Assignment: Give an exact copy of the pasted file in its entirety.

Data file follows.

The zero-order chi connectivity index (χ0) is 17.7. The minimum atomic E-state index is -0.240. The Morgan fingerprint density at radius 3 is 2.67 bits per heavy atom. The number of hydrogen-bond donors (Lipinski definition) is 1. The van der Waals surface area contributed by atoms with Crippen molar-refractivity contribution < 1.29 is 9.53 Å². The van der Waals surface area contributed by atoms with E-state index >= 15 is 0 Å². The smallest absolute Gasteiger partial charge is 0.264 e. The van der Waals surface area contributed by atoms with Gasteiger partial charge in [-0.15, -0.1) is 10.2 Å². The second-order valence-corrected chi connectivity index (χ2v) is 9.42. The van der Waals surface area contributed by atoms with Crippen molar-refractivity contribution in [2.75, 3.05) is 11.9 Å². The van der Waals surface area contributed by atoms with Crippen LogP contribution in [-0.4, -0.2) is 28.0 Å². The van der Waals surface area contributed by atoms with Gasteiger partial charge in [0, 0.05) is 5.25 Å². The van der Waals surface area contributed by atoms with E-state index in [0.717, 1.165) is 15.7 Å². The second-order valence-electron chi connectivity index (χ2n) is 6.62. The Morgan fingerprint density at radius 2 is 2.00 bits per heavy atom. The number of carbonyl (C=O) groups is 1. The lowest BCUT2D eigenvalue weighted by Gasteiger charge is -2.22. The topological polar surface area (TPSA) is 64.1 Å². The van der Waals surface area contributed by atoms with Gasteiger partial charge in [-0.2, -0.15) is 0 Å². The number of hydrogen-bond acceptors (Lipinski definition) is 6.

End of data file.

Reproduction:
The zero-order chi connectivity index (χ0) is 17.7. The minimum atomic E-state index is -0.240. The Morgan fingerprint density at radius 3 is 2.67 bits per heavy atom. The number of hydrogen-bond donors (Lipinski definition) is 1. The van der Waals surface area contributed by atoms with Crippen molar-refractivity contribution < 1.29 is 9.53 Å². The van der Waals surface area contributed by atoms with E-state index >= 15 is 0 Å². The smallest absolute Gasteiger partial charge is 0.264 e. The van der Waals surface area contributed by atoms with Gasteiger partial charge in [-0.15, -0.1) is 10.2 Å². The second-order valence-corrected chi connectivity index (χ2v) is 9.42. The van der Waals surface area contributed by atoms with Crippen molar-refractivity contribution in [2.75, 3.05) is 11.9 Å². The van der Waals surface area contributed by atoms with Crippen LogP contribution in [-0.4, -0.2) is 28.0 Å². The van der Waals surface area contributed by atoms with Gasteiger partial charge in [0, 0.05) is 5.25 Å². The van der Waals surface area contributed by atoms with E-state index in [0.717, 1.165) is 15.7 Å². The second-order valence-electron chi connectivity index (χ2n) is 6.62. The Morgan fingerprint density at radius 2 is 2.00 bits per heavy atom. The number of carbonyl (C=O) groups is 1. The lowest BCUT2D eigenvalue weighted by Gasteiger charge is -2.22. The topological polar surface area (TPSA) is 64.1 Å². The van der Waals surface area contributed by atoms with Gasteiger partial charge in [-0.2, -0.15) is 0 Å². The number of hydrogen-bond acceptors (Lipinski definition) is 6.